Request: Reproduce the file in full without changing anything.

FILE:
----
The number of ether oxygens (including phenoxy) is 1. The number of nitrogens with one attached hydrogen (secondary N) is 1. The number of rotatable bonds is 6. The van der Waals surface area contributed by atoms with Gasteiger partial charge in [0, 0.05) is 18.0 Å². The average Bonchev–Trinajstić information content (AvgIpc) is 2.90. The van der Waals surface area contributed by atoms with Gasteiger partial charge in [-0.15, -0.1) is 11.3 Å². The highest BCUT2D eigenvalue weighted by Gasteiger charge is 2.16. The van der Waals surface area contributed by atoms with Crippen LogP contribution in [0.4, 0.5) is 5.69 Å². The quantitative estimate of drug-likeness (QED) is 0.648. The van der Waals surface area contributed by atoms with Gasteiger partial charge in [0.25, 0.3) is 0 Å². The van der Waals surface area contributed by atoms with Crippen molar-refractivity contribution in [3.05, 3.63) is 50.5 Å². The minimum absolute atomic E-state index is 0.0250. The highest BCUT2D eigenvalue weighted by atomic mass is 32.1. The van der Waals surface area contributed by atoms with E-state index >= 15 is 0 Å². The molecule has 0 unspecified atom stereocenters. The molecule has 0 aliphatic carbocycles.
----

The number of ether oxygens (including phenoxy) is 1. The number of nitrogens with one attached hydrogen (secondary N) is 1. The number of rotatable bonds is 6. The van der Waals surface area contributed by atoms with Gasteiger partial charge in [0, 0.05) is 18.0 Å². The average Bonchev–Trinajstić information content (AvgIpc) is 2.90. The van der Waals surface area contributed by atoms with Gasteiger partial charge in [-0.15, -0.1) is 11.3 Å². The highest BCUT2D eigenvalue weighted by Gasteiger charge is 2.16. The van der Waals surface area contributed by atoms with Crippen LogP contribution in [0.4, 0.5) is 5.69 Å². The quantitative estimate of drug-likeness (QED) is 0.648. The van der Waals surface area contributed by atoms with Gasteiger partial charge in [0.25, 0.3) is 0 Å². The van der Waals surface area contributed by atoms with Crippen molar-refractivity contribution in [3.05, 3.63) is 50.5 Å². The minimum absolute atomic E-state index is 0.0250. The highest BCUT2D eigenvalue weighted by atomic mass is 32.1. The van der Waals surface area contributed by atoms with E-state index >= 15 is 0 Å². The molecule has 0 unspecified atom stereocenters. The molecule has 0 aliphatic carbocycles.